We could argue about the value of hobbies, movies, sports, and the newspaper, and never get anywhere! But what about the time these things demand and the influence they exert on us? Is it any wonder that the average Christian knows more about the world than he or she does about the Word? In this message Stephen challenges us get back to the Bible!
Other messages in this series are available here: Ezra
People of the Word
Let’s take a personal survey this morning – you don’t have to turn to any scripture. In fact, I would recommend you don’t write anything down – but calculate in your mind the answers to these questions?
How many hours this past week did you spend reading the newspaper . . . 15 minutes, an hour or 2?
How many hours this past week did you spend watching television, videos or going to the movies, watching the NBA playoffs . . . 3 hours, 4, or 5?
Now calculate how many hours you spent in some form of additional entertainment – maybe even time spent on a hobby.
Now put down how many hours you spent reading and studying the Bible.
Now we could argue about the value of hobbies and playoff games and movies and the newspaper and never really get anywhere – in fact, I’m not even suggesting that any of those things are wrong.
I’d be tempted to put the NBA playoffs up there with spiritual enrichment.
My argument is not along the lines of inherent value in any one of those things; my concern has to do with the time they demand and the influence they exert.
Is it any wonder that the average Christian today knows a lot about the world but much less about the word?
- We can discuss the events of Kosovo and the Middle East, yet know nothing of Colossians and the Minor Prophets.
- We can identify clothing fashion but not define Christian faith.
- We dabble in the philosophy of the world but ignore the theology of the Word.
- We can defend our political preferences but we cannot defend the gospel.
- We can quote stock prices but cannot quote scripture.
- We know the hottest actors and actresses by name, but not the Books of the Bible by heart.
Is it any surprise that we can find our way through the Wall Street Journal and Fortune Magazine but not be able to locate the Ten Commandments or the Sermon on the Mount?
Are we people of the world? Or are we people of the Word?
What the people of God need today is a return to the Word of God.
We desperately need another reformation – a reformation cry from our hearts and lives that demands – that hungers after – the Scriptures alone.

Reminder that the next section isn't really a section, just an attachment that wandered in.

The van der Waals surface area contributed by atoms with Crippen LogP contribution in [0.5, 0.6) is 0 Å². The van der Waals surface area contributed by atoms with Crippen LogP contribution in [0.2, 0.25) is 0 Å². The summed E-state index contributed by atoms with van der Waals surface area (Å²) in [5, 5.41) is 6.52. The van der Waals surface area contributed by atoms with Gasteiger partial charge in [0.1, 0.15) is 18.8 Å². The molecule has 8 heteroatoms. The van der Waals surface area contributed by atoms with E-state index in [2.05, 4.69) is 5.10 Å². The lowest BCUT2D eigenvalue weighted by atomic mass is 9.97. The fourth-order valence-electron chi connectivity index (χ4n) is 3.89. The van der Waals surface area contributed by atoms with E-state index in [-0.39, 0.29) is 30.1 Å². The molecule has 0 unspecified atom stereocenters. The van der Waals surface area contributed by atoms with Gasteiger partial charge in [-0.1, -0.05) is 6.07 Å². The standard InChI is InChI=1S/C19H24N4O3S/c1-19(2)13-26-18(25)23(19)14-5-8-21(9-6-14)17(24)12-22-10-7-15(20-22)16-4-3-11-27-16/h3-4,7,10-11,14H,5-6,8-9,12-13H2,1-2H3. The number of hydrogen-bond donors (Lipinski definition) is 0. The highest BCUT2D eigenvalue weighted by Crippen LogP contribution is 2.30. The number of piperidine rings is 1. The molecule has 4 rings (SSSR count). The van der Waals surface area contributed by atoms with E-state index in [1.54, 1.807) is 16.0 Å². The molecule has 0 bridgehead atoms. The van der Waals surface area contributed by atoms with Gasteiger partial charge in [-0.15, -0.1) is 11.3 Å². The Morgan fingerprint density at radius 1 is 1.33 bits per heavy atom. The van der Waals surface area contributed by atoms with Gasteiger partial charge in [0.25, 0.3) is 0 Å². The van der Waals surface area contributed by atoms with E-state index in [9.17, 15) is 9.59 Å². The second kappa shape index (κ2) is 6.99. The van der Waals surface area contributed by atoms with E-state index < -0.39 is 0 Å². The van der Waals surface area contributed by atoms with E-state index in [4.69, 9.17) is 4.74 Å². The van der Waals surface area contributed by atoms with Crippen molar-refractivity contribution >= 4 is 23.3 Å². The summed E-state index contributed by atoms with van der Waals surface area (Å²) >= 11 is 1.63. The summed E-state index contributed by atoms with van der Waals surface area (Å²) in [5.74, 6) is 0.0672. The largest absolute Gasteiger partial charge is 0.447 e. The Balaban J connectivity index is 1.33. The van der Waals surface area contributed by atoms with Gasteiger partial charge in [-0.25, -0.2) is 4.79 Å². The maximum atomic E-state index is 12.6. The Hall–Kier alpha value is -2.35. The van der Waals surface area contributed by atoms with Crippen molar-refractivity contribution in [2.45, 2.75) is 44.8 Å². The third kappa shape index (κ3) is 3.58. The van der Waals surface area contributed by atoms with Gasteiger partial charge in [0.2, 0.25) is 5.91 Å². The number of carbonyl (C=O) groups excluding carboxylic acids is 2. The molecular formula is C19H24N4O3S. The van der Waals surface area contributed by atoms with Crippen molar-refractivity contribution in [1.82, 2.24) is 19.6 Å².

John Armstrong wrote, “Christians seem to be looking for a missing dimension. They long for something which they feel comes directly from God. All along what is really needed is close at hand – the Word opened with power by the Spirit will do what is needed in anyone open to God and His revelation.”
We discovered in our last discussion, a man by the name of Ezra – who had discovered that missing dimension.
In Ezra chapter 7 verse 6 we’re told that he was a scribe, skilled in the law of Moses.
Today, the average Christian would say, “So what – what good is the law – the Torah – the first five books of the Old Testament."
Well, for starters, consider what King David wrote about the law in Psalm 19:
The law of the Lord is perfect, reviving the soul;
The testimony of the Lord is sure, making wise the simple,
The precepts of the Lord are right, rejoicing the heart;
The commandment of the Lord is pure, enlightening the eyes.
The fear of the Lord is clean, enduring forever;
The judgements of the Lord are true; they are righteous altogether.
They are more desirable than gold, yes, than much fine gold; sweeter also than honey and the dripping of the honeycomb.
In other words, if you want reviving, wisdom, joy; if you want endurance and the understanding of what is really right and what is really wrong; if you want something better than money in the bank and sweet things to eat, try the law.
Ezra had found all he wanted in the law of God.
Then we read of his life-changing decision. In the middle of verse 6 you read; And the king granted him all he requested because the hand of the Lord his God was upon him. 7. And some of the sons of Israel and some of the priests, the Levites, the singers, the gatekeepers, and the temple servants went up to Jerusalem in the seventh year of King Artaxerxes.
In other words, Ezra turned in his career as the Administrator of Jewish Affairs, a position implied in his title as a skilled scribe; the term “sopher” carried political implications. Ezra was connected politically. In fact, he was able to directly request things from the King of Babylon.
He walked away from his palace connections and headed for a broken down city surrounded by broken down people whose excitement for the things of God had grown cold over the past 50 years since they had first returned to Jerusalem.
How would Ezra make a difference?
He would make a difference for the same reason that any person in this audience will make a difference in his world.
He was a man with a three-fold passion. He wanted to learn the Word – He wanted to live the Word – and he wanted to teach the Word.
If you notice in verse 10, his passion is clearly articulated: 10. For Ezra had set his heart to study the law of the Lord, and to practice it, and to teach His statutes (general principles) and ordinances (specific practices) in Israel.